RESTORE Act

Purpose

The RESTORE Act allocates 80% of the amount of any Clean Water Act fines from the 2010 BP Deepwater Horizon oil spill to the Gulf Coast. Under RESTORE, the fines are divided into several different sources of funding, with different permissible uses and various methods for approving projects. Importantly, 75% of Florida's allocation will come directly to the eight disproportionately impacted panhandle counties which include:

  • Bay County
  • Escambia County
  • Franklin County
  • Gulf County
  • Okaloosa County
  • Santa Rosa County
  • Wakulla County
  • Walton County

Splitting Funds

Several parties are involved with the various settlements resulting from the Deepwater Horizon blowout, explosion, oil spill and response. To date, MOEX has settled all of its civil liability while Transocean will pay $1 billion in partial Clean Water Act civil penalties, which will be the first funds to be dispersed through the formula outlined in the RESTORE Act. On July 2, 2015, a settlement was reached between BP and Gulf States including $5.5 billion in Clean Water Act civil penalties which will be paid out over 15 years.

The total funding available for eligible activities under the Direct Component depends on the Trust Fund balance and any adjustment due to sequestration.  The U.S. Department of Treasury provides a periodical update of Trust fund allocations available to all affected counties under the RESTORE Act. Over a fifteen-year period, Santa Rosa County’s estimated gross allocation will be approximately $29 million.  Approximately $9 million is currently available to Santa Rosa County offered through the RESTORE Act associated with the Transocean Civil Penalty.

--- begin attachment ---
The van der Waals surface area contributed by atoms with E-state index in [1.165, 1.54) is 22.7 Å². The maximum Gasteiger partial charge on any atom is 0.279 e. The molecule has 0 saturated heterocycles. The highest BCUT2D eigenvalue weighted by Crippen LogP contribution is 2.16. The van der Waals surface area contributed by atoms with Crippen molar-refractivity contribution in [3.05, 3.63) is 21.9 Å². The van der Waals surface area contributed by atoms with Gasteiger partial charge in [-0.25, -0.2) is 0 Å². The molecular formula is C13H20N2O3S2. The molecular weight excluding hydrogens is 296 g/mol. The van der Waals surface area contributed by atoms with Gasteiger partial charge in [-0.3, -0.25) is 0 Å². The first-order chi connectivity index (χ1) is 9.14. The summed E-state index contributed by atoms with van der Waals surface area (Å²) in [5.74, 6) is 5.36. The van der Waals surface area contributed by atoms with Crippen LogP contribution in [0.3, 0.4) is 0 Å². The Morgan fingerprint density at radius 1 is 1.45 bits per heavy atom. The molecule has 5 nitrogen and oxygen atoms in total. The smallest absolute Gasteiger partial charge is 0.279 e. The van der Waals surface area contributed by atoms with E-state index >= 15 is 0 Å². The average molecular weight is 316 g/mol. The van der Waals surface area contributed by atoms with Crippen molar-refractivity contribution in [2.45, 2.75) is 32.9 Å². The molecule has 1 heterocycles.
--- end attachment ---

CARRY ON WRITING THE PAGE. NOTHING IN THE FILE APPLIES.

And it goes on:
Multi-year Implementation Plan (MYIP)

The RESTORE Act and the Treasury final rule directs the state, county, and parish applicants to prepare multiyear implementation plans that prioritize eligible activities for Direct Component funds and to obtain broad-based participation from individuals, businesses, Indian tribes, and non-profit organizations as part of the plans.  The state, county, or parish applicants may periodically update their plans by following the same steps, including obtaining public input, prior to submitting their revised plans to Treasury.  

On July 11, 2019, the Santa Rosa County Board of County Commissioners approved Amendment #1 to the Initial MYIP that was approved by the U.S. Treasury in May 2017.  The amendments to the plan were based on factors including necessary material modifications per federal requirements, price increases and project viability.  The proposed draft was available for a 45-day public review and comment period prior to Board approval.  The proposed Amendment has been submitted to the U.S. Treasury for review and formal acceptance.

The MYIP proposed amendment is available for reference (see Quicklinks).